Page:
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Powerpuff Girls star in Cartoon Network’s Powfactor campaign

See the exclusive first video from the empowering campaign from CN and Amy Poehler’s Smart Girls

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Everett Collection

As everyone knows, when Professor Utonium accidentally added Chemical X to his recipe of sugar, spice, and everything nice, the Powerpuff Girls were born. Now the girl-powered cartoon superheroes are asking: What’s your special ingredient?

On Monday, Cartoon Network launched the Powfactor campaign, which celebrates the “special ingredient” inside everyone, and EW has the exclusive reveal. The global campaign kicks off with a music video (above) starring Blossom, Bubbles, and Buttercup themselves, singing a new version of the Powerpuff Girls theme song and calling out each of their own special qualities that empowers them to change the world.

“Just like Blossom, Bubbles, and Buttercup, kids have a special ingredient which makes them heroes,” says Jill King, Cartoon Network’s Senior Vice President, Marketing and Partnerships. The new campaign embodies a “message of positivity, individuality, and confidence.”

To launch the campaign, the network has partnered with Amy Poehler’s Smart Girls to create a mini docu-series that encourages kids to embrace their unique power as an individual to have a positive impact on the world around them. Each of the three videos puts the spotlight on young people doing just that, and the series “exemplifies what Smart Girls is all about — changing the world by being yourself,” says Meredith Walker, Smart Girls co-founder.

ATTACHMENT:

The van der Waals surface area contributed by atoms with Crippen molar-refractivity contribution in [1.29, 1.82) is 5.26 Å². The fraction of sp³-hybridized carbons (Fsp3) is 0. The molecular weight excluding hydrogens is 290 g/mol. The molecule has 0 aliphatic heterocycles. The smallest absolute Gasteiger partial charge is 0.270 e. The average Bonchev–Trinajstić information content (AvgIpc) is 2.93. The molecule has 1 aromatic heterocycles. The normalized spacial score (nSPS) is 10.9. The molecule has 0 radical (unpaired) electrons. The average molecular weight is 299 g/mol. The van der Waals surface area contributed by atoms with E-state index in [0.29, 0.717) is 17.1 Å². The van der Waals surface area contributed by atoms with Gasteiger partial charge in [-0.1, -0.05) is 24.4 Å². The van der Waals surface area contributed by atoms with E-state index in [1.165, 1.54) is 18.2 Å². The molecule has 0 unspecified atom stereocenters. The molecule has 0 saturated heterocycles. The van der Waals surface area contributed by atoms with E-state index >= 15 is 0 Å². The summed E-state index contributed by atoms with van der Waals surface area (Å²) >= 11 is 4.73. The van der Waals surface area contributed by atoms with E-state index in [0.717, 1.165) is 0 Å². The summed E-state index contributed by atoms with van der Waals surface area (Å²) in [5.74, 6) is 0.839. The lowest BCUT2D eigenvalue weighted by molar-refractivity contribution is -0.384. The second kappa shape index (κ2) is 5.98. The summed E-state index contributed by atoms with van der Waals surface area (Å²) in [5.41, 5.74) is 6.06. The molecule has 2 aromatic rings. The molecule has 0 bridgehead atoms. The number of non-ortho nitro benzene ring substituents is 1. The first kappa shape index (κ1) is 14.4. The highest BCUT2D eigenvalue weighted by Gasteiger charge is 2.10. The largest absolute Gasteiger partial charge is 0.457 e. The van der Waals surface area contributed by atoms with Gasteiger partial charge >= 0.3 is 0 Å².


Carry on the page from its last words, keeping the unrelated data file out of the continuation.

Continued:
The first video in the Powfactor docu-series, which debuts Monday on the Smart Girls website and all of its social media channels, features Christina Li. Check it out below.

Following Monday’s launch, the campaign will continue to grow into the fall as targeted premiere episodes of The Powerpuff Girls will celebrate viewers’ Powfactor, and the rest of the original docu-series will stream on Smart Girls. Cartoon Network will also invite kids to use the CN Sayin’ app to express their own personal Powfactor. 

“Powfactor demonstrates the power that all smart girls (and guys) have when they embrace their individuality to make a difference in their community,” Walker says of the new initiative. In other words, even though most kids weren’t concocted in a vat full of Chemical X and don’t have any ultra-super-powers, that doesn’t mean they can’t all be superheroes.

The Powerpuff Girls airs on Cartoon Network Thursday nights at 5:30 p.m. ET, with a special full week of power-packed premieres beginning Monday, Sept. 19.